Havana’s Parque’ Central (Central Park)
Located right in the heart of the city, locals and tourists alike gather in this scenic park. There is constant activity with kids playing and men arguing about the previous evening’s baseball game. It is an enjoyable place to observe Havana at its finest.
Plaza de la Revolución (Revolution square)
Located on the highest point in Havana, the plaza has been the site of some of the country’s largest social and political events. Mass rallies of over a million people have gathered to hear fiery speeches from Fidel Castro as well as messages of peace, love, and justice from Pope John Paul II (1998) and Pope Benedict XVI (2012).
Havana’s capitol building is one of the most prominent buildings in Cuba. Prior to the revolution it housed the Cuban Congress. However, when Fidel Castro dismantled Congress it became the headquarters of the Cuban Academy of Sciences and the National Library of Science and Technology.
Built in 1901 by the United States, this famous 5-mile stretch of road along the Bay of Havana is a hub of local activity from romance to entrepreneurship, to relaxation and entertainment. A walk along this road is a must for all tourists.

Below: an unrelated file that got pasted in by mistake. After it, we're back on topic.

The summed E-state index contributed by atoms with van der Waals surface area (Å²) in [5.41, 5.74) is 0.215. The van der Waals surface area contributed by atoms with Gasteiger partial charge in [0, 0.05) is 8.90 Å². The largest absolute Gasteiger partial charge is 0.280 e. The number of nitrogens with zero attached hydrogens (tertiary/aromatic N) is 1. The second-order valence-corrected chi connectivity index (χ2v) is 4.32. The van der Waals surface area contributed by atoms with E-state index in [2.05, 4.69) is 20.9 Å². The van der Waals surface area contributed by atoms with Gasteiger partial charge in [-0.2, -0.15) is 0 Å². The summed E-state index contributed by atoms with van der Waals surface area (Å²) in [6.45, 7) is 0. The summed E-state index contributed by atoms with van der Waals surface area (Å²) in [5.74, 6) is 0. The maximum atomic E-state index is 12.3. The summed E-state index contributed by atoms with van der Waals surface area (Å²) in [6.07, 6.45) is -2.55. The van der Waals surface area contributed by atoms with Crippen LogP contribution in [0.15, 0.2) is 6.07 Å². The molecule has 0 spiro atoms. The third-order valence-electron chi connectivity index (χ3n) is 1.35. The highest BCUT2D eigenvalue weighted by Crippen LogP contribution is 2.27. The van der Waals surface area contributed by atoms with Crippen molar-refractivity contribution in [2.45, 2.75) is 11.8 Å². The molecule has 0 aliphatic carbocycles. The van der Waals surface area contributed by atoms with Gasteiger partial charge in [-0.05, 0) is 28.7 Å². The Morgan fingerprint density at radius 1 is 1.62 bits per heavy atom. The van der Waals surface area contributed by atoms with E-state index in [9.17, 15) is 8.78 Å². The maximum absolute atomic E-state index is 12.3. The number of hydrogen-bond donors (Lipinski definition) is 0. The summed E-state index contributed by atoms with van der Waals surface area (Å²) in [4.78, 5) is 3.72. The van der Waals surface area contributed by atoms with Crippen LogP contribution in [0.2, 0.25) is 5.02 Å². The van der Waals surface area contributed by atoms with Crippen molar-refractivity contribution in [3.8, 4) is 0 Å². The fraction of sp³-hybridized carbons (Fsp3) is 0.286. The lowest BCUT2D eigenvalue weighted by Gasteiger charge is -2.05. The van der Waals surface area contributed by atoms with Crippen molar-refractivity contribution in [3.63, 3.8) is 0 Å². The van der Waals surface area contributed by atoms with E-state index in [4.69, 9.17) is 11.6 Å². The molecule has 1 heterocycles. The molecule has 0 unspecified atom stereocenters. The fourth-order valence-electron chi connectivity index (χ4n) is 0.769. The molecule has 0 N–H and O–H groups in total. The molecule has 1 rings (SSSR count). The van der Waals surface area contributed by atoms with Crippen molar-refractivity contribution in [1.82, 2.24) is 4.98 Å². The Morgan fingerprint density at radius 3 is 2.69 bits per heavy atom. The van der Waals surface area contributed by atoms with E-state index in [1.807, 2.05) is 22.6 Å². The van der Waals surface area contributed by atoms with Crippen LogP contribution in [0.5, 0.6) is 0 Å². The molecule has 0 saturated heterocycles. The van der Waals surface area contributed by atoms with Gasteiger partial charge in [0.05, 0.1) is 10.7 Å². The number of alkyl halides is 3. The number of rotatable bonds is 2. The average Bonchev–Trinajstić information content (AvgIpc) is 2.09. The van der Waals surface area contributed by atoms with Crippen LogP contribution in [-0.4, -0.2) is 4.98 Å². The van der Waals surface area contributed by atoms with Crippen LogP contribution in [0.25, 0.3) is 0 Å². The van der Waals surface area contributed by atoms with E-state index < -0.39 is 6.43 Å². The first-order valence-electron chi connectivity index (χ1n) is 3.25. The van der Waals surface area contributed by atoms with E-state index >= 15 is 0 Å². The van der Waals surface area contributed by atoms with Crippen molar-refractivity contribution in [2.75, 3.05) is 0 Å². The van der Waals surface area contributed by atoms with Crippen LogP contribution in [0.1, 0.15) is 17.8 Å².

Castillo de los Tres Reyes del Morro (Castle of the Three Kings on the Bluff)
Construction of this famous Cuban landmark began in 1589 and finished in 1630. It served as a military fort and protected the Harbor of Havana from many attempted invasions. A lighthouse was built in 1845 and continues to flash every 15 seconds today.
Plaza de Catedral (Havana Cathedral)
This plaza is one of 5 main squares in old Havana. Many say it’s the most beautiful. Originally build on a swamp in 1748, it was finished 30 years later and was known as “Swamp Square” by the locals.
Cristo de la Habana- The Christ of Havana
This statue was carved out of Italian marble and blessed by the Pope. Standing 66 feet high, it can be seen from all corners of the city. Fifteen days after its inauguration, Fidel Castro entered Havana marking the beginning of the Revolution. Ironically, that same day the statue was struck by lightning and the head destroyed. It was quickly repaired.
This bar opened in 1817 and was known as the Silver Pineapple. 100 years later a large number of American tourists persuaded the owner to change its name to El Floridita. Not only is this bar noted for inventing the frozen daiquiri, but American writer, Ernest Hemingway, lived within walking distance and was known to frequent the establishment. This life-sized statue was erected in his honor in 2003.